Before a game at Tokyo Dome last week, the Seibu Lions’ Anthony Seratelli took a quick glance around to see where his father, Russell, might have sat.
When Anthony, a New Jersey native, was in college at Seton Hall, Russell had been a fixture at Pirates games.
“We had a parking deck that went up five levels and he was always in the fourth deck and he was always recording, he had his video camera,” Anthony Seratelli told The Japan Times. “So I have some film from college. He was always there, so I knew where he was.”
After Seratelli turned pro in 2006, playing in various places and leagues across the U.S., his father would watch him play when he could, especially when Seratelli’s teams were nearby.
Tragically, his father passed away after a car accident in 2011, a circumstance that’s not easy for anyone to deal with. But Seratelli persevered, and continued on with his career. He of course wishes his dad was still around, but says he feels his presence as he plays.
What then might Russell have thought of his son being in Japan? Anthony is playing in front of crowds in the tens of thousands, where, for Westerners, the atmosphere is more akin to college football or soccer, and fans sing a personalized song for him throughout each of his at-bats.
“I think he would think this is awesome,” Seratelli said. “I kind of imagine him in the stands somewhere, I don’t know quite where. I hope that he’s watching. I’m just trying to make him proud.”
After a delayed start, because of a back injury, Seratelli is finally beginning to get his feet wet in Japan.
He made his ichi-gun debut on May 22 as a pinch hitter. He was in the lineup the next night and doubled for his first NPB hit. On Wednesday at the Big Egg, in front of a crowd of 44,301, Seratelli drove in his first two NPB runs with a single that contributed to a 5-4 victory.
“A moment like that in the Tokyo Dome with 40-plus thousand people, it was a thrilling moment for me in my career,” he said. “Just to help myself get going here at this level and help the team get back on track, it felt really good.”
Seratelli is still learning how things work in Japan. He has ties to the country, his grandmother is Japanese and lives in Fukuoka, but is still experiencing Japan for the first time.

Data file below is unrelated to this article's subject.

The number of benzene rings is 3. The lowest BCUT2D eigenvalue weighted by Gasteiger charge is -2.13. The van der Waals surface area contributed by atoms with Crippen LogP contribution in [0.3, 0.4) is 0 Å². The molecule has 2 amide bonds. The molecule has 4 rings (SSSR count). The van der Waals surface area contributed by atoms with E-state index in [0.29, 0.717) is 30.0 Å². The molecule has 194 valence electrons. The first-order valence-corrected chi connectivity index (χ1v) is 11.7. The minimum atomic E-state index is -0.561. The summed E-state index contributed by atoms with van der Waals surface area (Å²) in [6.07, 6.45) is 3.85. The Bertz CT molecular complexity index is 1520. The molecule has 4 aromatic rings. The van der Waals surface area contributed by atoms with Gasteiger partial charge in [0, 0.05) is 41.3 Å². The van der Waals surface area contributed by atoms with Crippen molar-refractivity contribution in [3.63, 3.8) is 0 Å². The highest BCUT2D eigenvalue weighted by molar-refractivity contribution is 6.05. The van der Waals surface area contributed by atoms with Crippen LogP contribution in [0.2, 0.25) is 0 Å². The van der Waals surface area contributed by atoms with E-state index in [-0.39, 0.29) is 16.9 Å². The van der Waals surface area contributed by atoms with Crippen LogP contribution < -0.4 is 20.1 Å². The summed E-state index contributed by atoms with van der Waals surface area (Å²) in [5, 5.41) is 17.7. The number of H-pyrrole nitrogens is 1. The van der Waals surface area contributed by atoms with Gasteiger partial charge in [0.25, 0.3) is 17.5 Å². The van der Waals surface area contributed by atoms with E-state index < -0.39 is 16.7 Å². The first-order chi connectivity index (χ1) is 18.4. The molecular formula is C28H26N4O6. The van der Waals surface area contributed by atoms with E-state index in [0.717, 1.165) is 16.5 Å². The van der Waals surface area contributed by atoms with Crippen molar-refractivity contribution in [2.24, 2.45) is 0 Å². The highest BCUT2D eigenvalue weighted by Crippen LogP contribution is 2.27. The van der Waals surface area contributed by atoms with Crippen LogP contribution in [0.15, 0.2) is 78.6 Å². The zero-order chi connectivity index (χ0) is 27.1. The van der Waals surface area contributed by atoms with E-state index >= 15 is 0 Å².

Because of his injury, he spent the early weeks of the year with Seibu’s ni-gun team. Now there’s a new set of things to get used to on the top level. Friends and former teammates with NPB experience let him know some of what to expect before he arrived, and Ernesto Mejia, a slugger in his second season in Japan, has also been a big help.
“I’d say it’s about everything they told me,” Seratelli said. “I knew the fans were unbelievable, I know that these guys work hard, and they do a lot more repetition than we do, so it’s intense. It’s pretty much everything I was told, but now I have to live it. Now I have to learn it and live it and try to succeed.”
Who knows, one day Seratelli might put some of his experiences on screen for all to see. Making short films is a passion of his, and something he wants to really dive into one day. It’s a hobby he picked up from his father, who would make video montages of family events.
Seratelli created ArS*1 Productions (a one-man labor of love), as a vehicle for his hobby, and a tribute to his father is among the videos found on the company’s website.
“I love it,” he said. “It’s definitely going to be something I do after baseball. I don’t do it so much during the season; just not enough time. It was fun in the minor leagues in America, when I had a lot of teammates who liked to goof around in our down time. Here, I have a hard time communicating, so I don’t get to do that.”
For now the focus is on making the most of his time with the Lions. He’s in Japan after nine seasons in the minor leagues, first on the independent circuit, then in the Kansas City Royals’ organization from 2007-2013. He got a contract from the New York Mets, essentially his hometown team, for the 2014 season, spending the year in Triple-A Las Vegas and hitting .279 with 40 RBIs.
“I’ve come a long way, I know that,” he said. “My ultimate goal was to get to the major leagues in the U.S. and to play in my country. Almost played in my hometown kind of in New York last year. That would’ve all been a dream come true.
“But if I can’t get there, this is just as good. This is a high level of baseball, the fans are unbelievable and people want to win and you get paid to play. What’s better than that?”
In a time of both misinformation and too much information, quality journalism is more crucial than ever.
By subscribing, you can help us get the story right.